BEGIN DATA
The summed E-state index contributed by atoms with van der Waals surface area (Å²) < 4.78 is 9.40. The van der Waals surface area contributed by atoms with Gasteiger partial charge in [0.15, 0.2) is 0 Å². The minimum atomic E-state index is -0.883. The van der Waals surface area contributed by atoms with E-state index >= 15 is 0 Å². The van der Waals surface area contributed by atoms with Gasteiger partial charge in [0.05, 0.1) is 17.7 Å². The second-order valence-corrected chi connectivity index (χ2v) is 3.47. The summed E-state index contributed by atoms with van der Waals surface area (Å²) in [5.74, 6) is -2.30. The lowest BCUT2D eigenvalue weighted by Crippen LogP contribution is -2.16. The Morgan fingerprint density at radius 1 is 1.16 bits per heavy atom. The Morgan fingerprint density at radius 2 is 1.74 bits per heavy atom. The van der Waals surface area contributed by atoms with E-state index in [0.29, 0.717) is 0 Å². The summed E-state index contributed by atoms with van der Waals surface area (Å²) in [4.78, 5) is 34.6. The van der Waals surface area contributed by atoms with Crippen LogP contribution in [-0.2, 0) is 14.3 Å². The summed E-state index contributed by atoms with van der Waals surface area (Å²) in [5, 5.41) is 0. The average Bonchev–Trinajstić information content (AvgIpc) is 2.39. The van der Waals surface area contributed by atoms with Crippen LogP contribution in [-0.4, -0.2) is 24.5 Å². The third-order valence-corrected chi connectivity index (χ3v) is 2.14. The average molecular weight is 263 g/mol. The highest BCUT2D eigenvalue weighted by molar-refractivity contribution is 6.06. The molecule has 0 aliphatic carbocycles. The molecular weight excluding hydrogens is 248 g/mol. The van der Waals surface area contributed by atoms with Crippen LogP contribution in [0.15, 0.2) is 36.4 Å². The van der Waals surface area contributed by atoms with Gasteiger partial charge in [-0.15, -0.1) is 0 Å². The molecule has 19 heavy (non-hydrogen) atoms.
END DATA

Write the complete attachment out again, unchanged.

The summed E-state index contributed by atoms with van der Waals surface area (Å²) < 4.78 is 9.40. The van der Waals surface area contributed by atoms with Gasteiger partial charge in [0.15, 0.2) is 0 Å². The minimum atomic E-state index is -0.883. The van der Waals surface area contributed by atoms with E-state index >= 15 is 0 Å². The van der Waals surface area contributed by atoms with Gasteiger partial charge in [0.05, 0.1) is 17.7 Å². The second-order valence-corrected chi connectivity index (χ2v) is 3.47. The summed E-state index contributed by atoms with van der Waals surface area (Å²) in [5.74, 6) is -2.30. The lowest BCUT2D eigenvalue weighted by Crippen LogP contribution is -2.16. The Morgan fingerprint density at radius 1 is 1.16 bits per heavy atom. The Morgan fingerprint density at radius 2 is 1.74 bits per heavy atom. The van der Waals surface area contributed by atoms with E-state index in [0.29, 0.717) is 0 Å². The summed E-state index contributed by atoms with van der Waals surface area (Å²) in [4.78, 5) is 34.6. The van der Waals surface area contributed by atoms with Crippen LogP contribution in [-0.2, 0) is 14.3 Å². The summed E-state index contributed by atoms with van der Waals surface area (Å²) in [5, 5.41) is 0. The average Bonchev–Trinajstić information content (AvgIpc) is 2.39. The van der Waals surface area contributed by atoms with Crippen LogP contribution in [-0.4, -0.2) is 24.5 Å². The third-order valence-corrected chi connectivity index (χ3v) is 2.14. The average molecular weight is 263 g/mol. The highest BCUT2D eigenvalue weighted by molar-refractivity contribution is 6.06. The molecule has 0 aliphatic carbocycles. The molecular weight excluding hydrogens is 248 g/mol. The van der Waals surface area contributed by atoms with Crippen LogP contribution in [0.15, 0.2) is 36.4 Å². The van der Waals surface area contributed by atoms with Gasteiger partial charge in [-0.15, -0.1) is 0 Å². The molecule has 19 heavy (non-hydrogen) atoms.